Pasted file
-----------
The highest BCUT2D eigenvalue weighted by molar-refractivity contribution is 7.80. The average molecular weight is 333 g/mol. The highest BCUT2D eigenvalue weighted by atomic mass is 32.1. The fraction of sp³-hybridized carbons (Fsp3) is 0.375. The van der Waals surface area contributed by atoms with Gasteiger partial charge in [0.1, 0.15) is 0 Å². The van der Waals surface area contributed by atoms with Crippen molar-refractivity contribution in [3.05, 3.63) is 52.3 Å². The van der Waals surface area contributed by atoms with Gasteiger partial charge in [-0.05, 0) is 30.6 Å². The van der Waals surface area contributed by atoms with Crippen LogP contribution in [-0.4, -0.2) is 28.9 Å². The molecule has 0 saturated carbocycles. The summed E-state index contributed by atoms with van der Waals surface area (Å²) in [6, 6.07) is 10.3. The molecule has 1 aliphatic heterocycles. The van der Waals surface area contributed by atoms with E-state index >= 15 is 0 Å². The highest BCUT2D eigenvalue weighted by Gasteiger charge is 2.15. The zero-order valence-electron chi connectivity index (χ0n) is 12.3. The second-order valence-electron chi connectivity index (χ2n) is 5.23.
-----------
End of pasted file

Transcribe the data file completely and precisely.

The highest BCUT2D eigenvalue weighted by molar-refractivity contribution is 7.80. The average molecular weight is 333 g/mol. The highest BCUT2D eigenvalue weighted by atomic mass is 32.1. The fraction of sp³-hybridized carbons (Fsp3) is 0.375. The van der Waals surface area contributed by atoms with Gasteiger partial charge in [0.1, 0.15) is 0 Å². The van der Waals surface area contributed by atoms with Crippen molar-refractivity contribution in [3.05, 3.63) is 52.3 Å². The van der Waals surface area contributed by atoms with Gasteiger partial charge in [-0.05, 0) is 30.6 Å². The van der Waals surface area contributed by atoms with Crippen LogP contribution in [-0.4, -0.2) is 28.9 Å². The molecule has 0 saturated carbocycles. The summed E-state index contributed by atoms with van der Waals surface area (Å²) in [6, 6.07) is 10.3. The molecule has 1 aliphatic heterocycles. The van der Waals surface area contributed by atoms with E-state index >= 15 is 0 Å². The highest BCUT2D eigenvalue weighted by Gasteiger charge is 2.15. The zero-order valence-electron chi connectivity index (χ0n) is 12.3. The second-order valence-electron chi connectivity index (χ2n) is 5.23.